“A certain Dositheus, one of Bacenor’s men, who was a strong man on horseback, caught hold of Gorgias. He was grasping his cloak, while dragging him off by his hand strength. He wished to take the accursed man alive. However, one of the Thracian cavalry bore down upon him and cut off his arm. Thus Gorgias escaped and reached Marisa. As Esdris and his men had been fighting for a long time, they were weary. Judas Maccabeus called upon the Lord to show himself as their ally and leader in the battle. In the language of their ancestors he raised the battle cry with hymns. Then he charged against Gorgias’ troops when they were not expecting it. He put them to flight.”
Dositheus, who was one of those who had captured Timothy earlier in this chapter, caught Gorgias. He was dragging him by his cloak, when another Thracian cavalry man cut his hand off. Thus Gorgias escaped to Marisa, which was southwest of Jerusalem. The Thracians were a group of mercenaries from Asia Minor. Apparently one of Judas Maccabeus’ leaders Esdris and his group were weary. Judas asked the Lord to lead them in battle with hymns in the language of their ancestors. He then unexpectedly charged the troops of Gorgias and put them to flight.
“Timothy himself fell into the hands of Dositheus and Sosipater and their men. With great guile he begged them to let him go in safety, because he held the parents of most of them and the brothers of some of them, who were about to be executed. When with many words he had confirmed his solemn promise to restore them unharmed. They let him go for the sake of saving their kindred.”
Timothy the great enemy of Judas Maccabeus on the east side of the Jordan fell into the hands of Judas’ 2 captains, Dositheus and Sosipater, who might have lived in this area. The 2 of them listened as Timothy explained that he had captured their parents, brothers, and sisters. If they were to let him go he would be able to help them with their relatives. He solemnly swore to do this, so they let him go. This is the same Timothy, who was killed in chapter 10 of this book at Gazara.
“When they had gone ninety-five miles from there, they came to Charax, to the Jews who are called Toubiani. They did not find Timothy in that region, for he had by then left there without accomplishing anything. Although in one place, he had left a very strong garrison. Dositheus and Sosipater, who were the captains under Judas Maccabeus, marched out. They destroyed those whom Timothy had left in the stronghold, more than ten thousand men. However, Judas Maccabeus arranged his army in divisions as he set men in command of these divisions. He hastened after Timothy, who had with him one hundred twenty thousand infantry and two thousand five hundred cavalry. When Timothy learned of the approach of Judas Maccabeus, he sent off the women and the children with the baggage to a place called Carnaim that was hard to besiege. It was difficult to access because of the narrowness of all its approaches. But when Judas Maccabeus’ first division appeared, terror and fear came over the enemy at the manifestation to them of him, who sees all things. They rushed headlong in every direction, so that often they were injured by their own men and pierced by the points of their own swords. Judas Maccabeus pressed the pursuit with the utmost vigor. He put the sinners to the sword. He destroyed as many as thirty thousand men.”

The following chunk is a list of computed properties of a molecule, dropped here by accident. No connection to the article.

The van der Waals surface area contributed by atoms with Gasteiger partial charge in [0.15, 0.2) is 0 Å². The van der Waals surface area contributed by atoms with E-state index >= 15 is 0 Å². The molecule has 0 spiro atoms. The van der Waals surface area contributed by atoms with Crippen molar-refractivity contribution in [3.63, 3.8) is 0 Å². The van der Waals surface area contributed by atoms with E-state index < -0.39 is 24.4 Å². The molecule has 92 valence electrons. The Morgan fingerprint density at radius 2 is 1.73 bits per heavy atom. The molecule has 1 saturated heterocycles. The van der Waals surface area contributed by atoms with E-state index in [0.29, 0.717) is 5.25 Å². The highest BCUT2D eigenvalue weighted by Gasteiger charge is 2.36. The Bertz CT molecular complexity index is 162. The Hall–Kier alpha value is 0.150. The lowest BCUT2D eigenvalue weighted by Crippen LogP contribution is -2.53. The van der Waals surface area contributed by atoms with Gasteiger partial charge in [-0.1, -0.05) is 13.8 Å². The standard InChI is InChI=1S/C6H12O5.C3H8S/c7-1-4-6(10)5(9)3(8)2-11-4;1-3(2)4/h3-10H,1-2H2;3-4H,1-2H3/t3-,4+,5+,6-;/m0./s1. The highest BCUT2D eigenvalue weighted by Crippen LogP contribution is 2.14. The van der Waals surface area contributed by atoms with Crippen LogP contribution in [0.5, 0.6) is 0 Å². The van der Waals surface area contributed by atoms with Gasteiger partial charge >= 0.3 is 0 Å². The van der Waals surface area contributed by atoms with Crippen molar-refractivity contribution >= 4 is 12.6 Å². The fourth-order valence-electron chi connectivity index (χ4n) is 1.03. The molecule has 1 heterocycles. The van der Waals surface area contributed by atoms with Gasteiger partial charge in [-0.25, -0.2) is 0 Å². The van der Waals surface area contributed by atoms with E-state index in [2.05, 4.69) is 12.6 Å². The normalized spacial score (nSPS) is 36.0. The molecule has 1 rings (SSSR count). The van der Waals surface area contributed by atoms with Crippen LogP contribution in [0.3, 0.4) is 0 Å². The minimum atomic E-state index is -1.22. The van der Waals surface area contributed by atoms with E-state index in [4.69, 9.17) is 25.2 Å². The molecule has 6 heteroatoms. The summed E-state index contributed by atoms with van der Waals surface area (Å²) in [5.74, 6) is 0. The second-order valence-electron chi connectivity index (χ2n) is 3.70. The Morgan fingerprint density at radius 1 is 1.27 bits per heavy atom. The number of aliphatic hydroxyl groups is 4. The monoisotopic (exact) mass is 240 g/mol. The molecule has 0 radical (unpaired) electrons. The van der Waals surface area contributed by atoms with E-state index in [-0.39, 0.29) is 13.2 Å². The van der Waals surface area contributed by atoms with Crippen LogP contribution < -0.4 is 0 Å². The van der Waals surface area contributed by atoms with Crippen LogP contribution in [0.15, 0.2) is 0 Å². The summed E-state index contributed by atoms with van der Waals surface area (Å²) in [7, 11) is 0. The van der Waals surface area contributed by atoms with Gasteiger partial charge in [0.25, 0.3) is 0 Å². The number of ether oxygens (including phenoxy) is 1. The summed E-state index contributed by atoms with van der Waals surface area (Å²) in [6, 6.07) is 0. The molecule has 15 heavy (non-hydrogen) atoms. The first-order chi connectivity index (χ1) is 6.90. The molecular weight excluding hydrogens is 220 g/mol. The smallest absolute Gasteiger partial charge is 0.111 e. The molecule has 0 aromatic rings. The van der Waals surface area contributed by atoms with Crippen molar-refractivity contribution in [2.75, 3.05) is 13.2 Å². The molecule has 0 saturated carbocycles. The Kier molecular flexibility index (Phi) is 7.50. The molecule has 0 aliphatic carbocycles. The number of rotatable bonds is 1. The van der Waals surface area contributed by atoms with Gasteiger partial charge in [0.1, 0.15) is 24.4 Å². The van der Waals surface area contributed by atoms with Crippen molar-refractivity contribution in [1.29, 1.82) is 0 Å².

Once again, this is similar to the battles in Gilead in 1 Maccabees, chapter 5. Charax might be present day Kuwait. Apparently they were looking for the elusive Timothy, who had already died in chapter 10 of this book. Dositheus and Sosipater were the captains of Judas Maccabeus on the east side of the Jordan River. They had already destroyed 10,000 of Timothy’s men. However, he had an enormous amount of troops, 125,000 infantry and 2,500 cavalry. Yet he was afraid of Judas Maccabeus. He sent all the women and children with the baggage to Carnaim, because it would be difficult to besiege that place due to its narrow approaches. As usual, the men of Judas Maccabeus pressed after the men of Timothy. Those men were so afraid of the God of Judas Maccabeus and his men that they ran in every which way so that they injured their own troops with their own swords. Nevertheless, Judas Maccabeus and his troops killed 30,000 men. These numbers are enormous here.
“In the fourth year of the reign of Ptolemy and Cleopatra, Dositheus, who said that he was a priest and a Levite, and his son Ptolemy brought to Egypt the preceding Letter about Purim, which they said was authentic. It had been translated by Lysimachus son of Ptolemy, one of the residents of Jerusalem.”
In a curious note, this book or a letter about Purim was brought to Egypt. The time frame is very clear, during the reign of Ptolemy. However, the question is which Ptolemy? The original Ptolemy was a Macedonian guard of Alexander the Great who was the governor of Egypt in 323 BCE. He later declared himself king and thus established a Ptolemaic dynasty that lasted until 47 BCE. There were a number of kings and queens named Ptolemy and Cleopatra. The first mention of them would be Ptolemy V and Cleopatra I from (202-181 BCE). This would put this translation around the year 198 BCE, right in the middle of the Greek Septuagint work from around 250-132 BCE. We do not know anything about Dositheus but he may have been a Jewish Levite priest. There are 3 or 4 famous people with the name of Lysimachus in Egypt. If it was the son of one of the Ptolemy kings, he might have died around 181 BCE, as the brother of Ptolemy V, it would be a good fit for this translation.